Welcome Lions fans to the second annual detroitlionspodcast.com Draftmas celebration. For those of you unfamiliar with this holiday, it is a celebration of the NFL draft. There was a time in Lions history where national broadcasters started to refer to draft day as the “Lions’ Superbowl.” Well, fuck those people, let’s own this! This celebration starts small, but expands over it’s eight day length to an editor crippling size. On the seventh day God rested, but on the eighth day was Draftmas.
On the First Day of Draftmas Ash Thompson Gave to Me: One Unpopular Truth
Drafting a tight end in the first two rounds would be a good move for the Lions long term. I know you don’t want to hear it. Hell, it has taken me four months to come to terms with it and I’m an Eric Ebron fan. The reason is not that Ebron is a bust. He is a top ten receiving tight end in the NFL. If you’re expectations were higher than that well, that’s on you sparky, not him. The reason for drafting a tight end also has nothing to do with Rob Gronkowski and Aaron Hernandez ripping up the league in 2011 for a combined 2,237 yards. That would be nice, as that’s a bigger chunk of yardage than Golden Tate and Marvin Jones managed in 2016, but it is not the reason.
The reason is that in 2017 Eric Ebron’s fifth year option will amount to the average cap hit of the top ten tight ends in the league. That’s approximately $9.1 million as of this writing. His next contract will likely pay more than 30 million dollars over the following three years years, but to keep the math easy I will call it $40 million total from 2018-2021. The Number 21 pick in the 2017 draft will be paid $10.9 million over that same period. Pick 53 will be paid $4.8 million over their four year rookie deal. Cap savings at that position would be $30-35 million. Whether you hate Ebron or love him, that amount of per-season salary cap space would have netted the Lions any of the following players in this off-season or last:
- TJ Lang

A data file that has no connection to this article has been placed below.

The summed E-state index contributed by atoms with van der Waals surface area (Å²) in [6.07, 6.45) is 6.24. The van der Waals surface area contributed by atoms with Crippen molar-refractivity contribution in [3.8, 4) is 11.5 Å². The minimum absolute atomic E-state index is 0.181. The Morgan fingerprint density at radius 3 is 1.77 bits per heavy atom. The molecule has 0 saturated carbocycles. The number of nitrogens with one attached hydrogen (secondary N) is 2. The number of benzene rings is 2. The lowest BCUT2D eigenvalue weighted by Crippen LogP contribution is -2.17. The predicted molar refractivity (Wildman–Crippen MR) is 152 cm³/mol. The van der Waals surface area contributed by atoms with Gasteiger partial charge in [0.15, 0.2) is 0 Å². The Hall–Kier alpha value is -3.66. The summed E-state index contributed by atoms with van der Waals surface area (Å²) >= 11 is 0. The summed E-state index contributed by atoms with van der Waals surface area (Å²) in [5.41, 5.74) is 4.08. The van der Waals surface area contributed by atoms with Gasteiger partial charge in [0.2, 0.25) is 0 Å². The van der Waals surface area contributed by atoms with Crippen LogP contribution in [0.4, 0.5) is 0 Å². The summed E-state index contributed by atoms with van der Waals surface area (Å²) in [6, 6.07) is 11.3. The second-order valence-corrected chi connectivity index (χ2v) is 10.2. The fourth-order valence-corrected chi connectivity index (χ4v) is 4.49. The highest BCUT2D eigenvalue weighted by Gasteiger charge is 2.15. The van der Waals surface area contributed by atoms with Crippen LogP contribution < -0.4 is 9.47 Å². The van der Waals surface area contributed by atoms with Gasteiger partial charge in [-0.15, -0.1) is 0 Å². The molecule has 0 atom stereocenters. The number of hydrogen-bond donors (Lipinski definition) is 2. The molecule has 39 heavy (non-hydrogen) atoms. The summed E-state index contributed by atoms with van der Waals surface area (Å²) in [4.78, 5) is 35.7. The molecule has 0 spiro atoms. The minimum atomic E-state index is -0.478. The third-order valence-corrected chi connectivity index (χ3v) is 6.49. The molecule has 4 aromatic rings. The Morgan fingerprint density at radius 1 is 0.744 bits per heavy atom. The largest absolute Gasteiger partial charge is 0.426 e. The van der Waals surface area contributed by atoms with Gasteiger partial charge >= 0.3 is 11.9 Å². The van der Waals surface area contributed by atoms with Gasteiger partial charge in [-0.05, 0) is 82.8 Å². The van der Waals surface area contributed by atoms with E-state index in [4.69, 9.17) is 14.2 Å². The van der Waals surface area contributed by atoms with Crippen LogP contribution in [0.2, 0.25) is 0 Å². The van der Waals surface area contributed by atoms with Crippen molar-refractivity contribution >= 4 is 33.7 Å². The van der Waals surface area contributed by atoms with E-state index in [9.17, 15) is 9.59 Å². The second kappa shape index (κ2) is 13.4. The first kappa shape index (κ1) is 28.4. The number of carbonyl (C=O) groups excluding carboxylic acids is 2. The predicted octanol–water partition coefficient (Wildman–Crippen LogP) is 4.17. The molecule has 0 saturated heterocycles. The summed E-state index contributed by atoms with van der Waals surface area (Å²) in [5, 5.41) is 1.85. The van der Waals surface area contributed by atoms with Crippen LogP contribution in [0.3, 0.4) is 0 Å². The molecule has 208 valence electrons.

- Nick Fairley
- Prince Amukamara
- Micah Hyde
- Dion Sims
- Tyrelle Pryor
- Brandon Marshall
- Cordarelle Patterson
- Kam Chancellor
- Johnathan Joseph
- Morgan Burnett
- David Harris
The Value of Eric Ebron at Tight End
Whether you love or hate Ebron, I think we can all agree that his skill set does not include half of the tight end role: blocking. That means that when you are determining the value of keeping him, you need to value him based on his receiving production only, and he will not produce more receiving yards than most of the receivers listed above. The ones he is likely to outperform will cost half his price for their new teams. Every non-receiver I listed above is a much better player than Ebron at their position. They would also impact the Lions’ roster more than the difference between Ebron’s next few seasons and David Njoku’s first few seasons.
It is a matter of simple resource management to say that the Lions would be making a wise decision to draft a tight end high in 2017 and allow Ebron to walk next season. He will be paid enough to net them a good compensatory draft pick. Love him or hate him, it is unlikely that a late round tight end is going to step in to the league and produce quickly enough to let the Lions avoid picking up Ebron’ fifth year option. The only reason to not have already done so is that they are hoping to avoid being forced to do so.